On Facebook nearly as many people (58.3%) heard about Sir Alex’s retirement as the number who heard about the death of Margaret Thatcher on the day of her passing (60.7%)
Sir Alex Ferguson shocked the footballing world this week, by announcing his retirement after 27 years at Old Trafford. The football manager is widely regarded as the best British manager of all time, and the news of his retirement reverberated on social media channels.Using YouGov’s social media analysis tool, SoMA, we can see that on the day prior to the announcement, just 3.9% of the Twitter population heard about Sir Alex Ferguson. This shot up to an incredible 68.5% of the Twitter population on 8 May. On Twitter, more men (59%) heard about Sir Alex, while more people from the North were exposed to a tweet about the retiring football impresario than in any other part of the country (21%).
Interestingly, the story maintained momentum throughout the following day, with 40% of the UK Twitter population having heard at least one mention of Sir Alex’s retirement.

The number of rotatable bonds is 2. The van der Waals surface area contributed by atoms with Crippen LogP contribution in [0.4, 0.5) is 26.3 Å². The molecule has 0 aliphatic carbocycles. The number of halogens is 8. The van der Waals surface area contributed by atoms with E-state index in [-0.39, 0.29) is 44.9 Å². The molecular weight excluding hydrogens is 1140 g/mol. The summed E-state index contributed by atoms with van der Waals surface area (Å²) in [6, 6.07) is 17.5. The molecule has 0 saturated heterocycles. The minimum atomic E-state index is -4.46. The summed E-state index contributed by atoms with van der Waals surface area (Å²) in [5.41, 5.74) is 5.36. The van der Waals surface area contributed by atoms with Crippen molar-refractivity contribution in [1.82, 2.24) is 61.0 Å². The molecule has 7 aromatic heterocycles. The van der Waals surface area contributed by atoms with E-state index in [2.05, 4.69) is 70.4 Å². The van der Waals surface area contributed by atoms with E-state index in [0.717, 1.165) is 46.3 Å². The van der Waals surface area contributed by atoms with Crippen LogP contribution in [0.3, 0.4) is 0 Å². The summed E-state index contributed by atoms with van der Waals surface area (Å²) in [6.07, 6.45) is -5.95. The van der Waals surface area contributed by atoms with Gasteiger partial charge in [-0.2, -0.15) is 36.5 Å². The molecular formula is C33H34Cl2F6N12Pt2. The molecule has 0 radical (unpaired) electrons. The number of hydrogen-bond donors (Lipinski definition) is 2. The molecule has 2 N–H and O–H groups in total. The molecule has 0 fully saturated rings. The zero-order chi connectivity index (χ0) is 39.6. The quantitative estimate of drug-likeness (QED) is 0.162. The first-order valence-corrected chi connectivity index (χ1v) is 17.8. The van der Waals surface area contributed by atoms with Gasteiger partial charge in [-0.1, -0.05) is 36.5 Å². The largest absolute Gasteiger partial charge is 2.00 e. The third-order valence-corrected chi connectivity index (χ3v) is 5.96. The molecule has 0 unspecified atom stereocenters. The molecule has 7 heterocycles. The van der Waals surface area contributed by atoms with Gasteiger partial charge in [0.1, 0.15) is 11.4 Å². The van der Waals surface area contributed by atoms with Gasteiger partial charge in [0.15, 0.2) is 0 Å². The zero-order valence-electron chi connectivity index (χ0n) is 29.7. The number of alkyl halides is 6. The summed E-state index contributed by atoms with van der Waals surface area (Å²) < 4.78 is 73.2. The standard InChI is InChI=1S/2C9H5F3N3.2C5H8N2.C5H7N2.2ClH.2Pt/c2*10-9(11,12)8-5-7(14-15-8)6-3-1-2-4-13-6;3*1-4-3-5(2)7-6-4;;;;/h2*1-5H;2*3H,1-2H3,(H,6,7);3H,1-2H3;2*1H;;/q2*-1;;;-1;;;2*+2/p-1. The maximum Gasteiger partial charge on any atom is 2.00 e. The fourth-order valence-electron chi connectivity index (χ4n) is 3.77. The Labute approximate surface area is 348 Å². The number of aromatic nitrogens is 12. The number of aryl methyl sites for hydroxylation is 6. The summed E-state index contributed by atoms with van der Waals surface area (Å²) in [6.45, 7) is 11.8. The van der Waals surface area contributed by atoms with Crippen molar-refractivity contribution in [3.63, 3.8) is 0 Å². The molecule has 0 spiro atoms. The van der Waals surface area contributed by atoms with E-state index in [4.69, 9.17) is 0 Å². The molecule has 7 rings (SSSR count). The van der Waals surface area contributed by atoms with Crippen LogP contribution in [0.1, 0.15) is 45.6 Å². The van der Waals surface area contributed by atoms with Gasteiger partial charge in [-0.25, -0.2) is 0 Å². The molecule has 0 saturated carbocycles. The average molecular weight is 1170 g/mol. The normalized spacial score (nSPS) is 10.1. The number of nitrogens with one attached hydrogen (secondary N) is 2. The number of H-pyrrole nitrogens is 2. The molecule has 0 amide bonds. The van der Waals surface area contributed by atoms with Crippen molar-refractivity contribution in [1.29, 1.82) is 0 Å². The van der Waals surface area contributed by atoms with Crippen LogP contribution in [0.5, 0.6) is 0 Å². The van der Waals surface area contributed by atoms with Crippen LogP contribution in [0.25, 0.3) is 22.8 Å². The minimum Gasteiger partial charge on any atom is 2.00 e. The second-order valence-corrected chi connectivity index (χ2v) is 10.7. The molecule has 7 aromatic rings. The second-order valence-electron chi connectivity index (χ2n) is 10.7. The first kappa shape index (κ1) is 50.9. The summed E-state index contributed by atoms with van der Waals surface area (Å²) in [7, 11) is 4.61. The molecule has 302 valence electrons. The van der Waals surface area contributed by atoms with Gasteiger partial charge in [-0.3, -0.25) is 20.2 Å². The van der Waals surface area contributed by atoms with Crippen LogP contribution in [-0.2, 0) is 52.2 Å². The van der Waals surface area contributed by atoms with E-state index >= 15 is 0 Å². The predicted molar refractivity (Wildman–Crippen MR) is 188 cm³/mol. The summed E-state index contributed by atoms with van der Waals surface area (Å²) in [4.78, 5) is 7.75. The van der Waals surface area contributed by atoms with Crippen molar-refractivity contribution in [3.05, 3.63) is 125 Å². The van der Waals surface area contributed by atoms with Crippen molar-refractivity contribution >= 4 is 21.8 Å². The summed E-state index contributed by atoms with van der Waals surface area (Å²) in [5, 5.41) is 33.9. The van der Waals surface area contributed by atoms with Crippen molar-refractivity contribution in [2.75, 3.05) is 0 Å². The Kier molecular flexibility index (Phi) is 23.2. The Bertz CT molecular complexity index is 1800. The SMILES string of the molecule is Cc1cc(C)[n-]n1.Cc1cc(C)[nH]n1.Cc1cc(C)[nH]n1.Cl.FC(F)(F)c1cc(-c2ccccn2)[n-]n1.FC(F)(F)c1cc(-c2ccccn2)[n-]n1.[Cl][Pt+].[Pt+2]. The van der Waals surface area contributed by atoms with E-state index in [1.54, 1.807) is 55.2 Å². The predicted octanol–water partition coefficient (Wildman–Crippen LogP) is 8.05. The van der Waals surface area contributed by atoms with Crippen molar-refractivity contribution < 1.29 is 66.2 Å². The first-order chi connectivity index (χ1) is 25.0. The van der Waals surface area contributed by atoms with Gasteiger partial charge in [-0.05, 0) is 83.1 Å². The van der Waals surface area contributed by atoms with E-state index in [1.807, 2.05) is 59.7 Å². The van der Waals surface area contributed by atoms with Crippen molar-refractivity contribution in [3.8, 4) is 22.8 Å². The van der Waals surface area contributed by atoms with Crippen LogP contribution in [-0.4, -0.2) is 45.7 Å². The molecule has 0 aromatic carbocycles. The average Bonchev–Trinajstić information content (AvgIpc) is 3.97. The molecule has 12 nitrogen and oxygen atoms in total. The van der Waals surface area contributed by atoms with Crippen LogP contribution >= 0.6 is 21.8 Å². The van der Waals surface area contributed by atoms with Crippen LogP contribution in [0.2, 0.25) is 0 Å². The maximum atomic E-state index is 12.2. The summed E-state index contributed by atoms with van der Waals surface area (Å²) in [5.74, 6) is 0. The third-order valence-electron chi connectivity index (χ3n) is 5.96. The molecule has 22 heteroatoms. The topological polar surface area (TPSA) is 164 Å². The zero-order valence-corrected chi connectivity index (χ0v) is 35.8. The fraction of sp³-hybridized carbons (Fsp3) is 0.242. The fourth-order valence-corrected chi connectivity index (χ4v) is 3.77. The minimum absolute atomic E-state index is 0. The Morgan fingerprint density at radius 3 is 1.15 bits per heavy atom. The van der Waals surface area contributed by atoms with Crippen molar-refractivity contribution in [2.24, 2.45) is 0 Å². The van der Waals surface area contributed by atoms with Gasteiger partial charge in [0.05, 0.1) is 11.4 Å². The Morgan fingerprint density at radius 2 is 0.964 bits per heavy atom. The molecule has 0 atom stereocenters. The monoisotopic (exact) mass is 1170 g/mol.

On Facebook, the results are perhaps even more significant due to the high number of users; there are approximately 10m Twitter users in the UK, while the UK Facebook population is estimated to be roughly three-times that. On the day prior to the announcement, 3.2% of the Facebook population heard about Sir Alex Ferguson, which rose to a staggering 58.3% on 8 May.
To put this into context, on Facebook nearly as many people heard about Sir Alex’s retirement as the number who heard about the death of Margaret Thatcher on the day of her passing (60.7%).
Furthermore, the demographic audience that was exposed to Sir Alex Ferguson on their private news feeds differed on the two social networks. For example, a smaller proportion of those who heard about Sir Alex Ferguson on Facebook were male (55%), while a slightly higher proportion of those exposed were from the North (29%).
Lots of events are covered in the media, but not all stories make enough of an impression for many people to talk about them using their personal Facebook and Twitter accounts. Using SoMA, however, we can measure what proportion of the more than 30m Brits on Facebook and 10m Brits on Twitter are hearing about various news stories, and using demographic filters we can also learn which stories make the biggest impression on different audiences.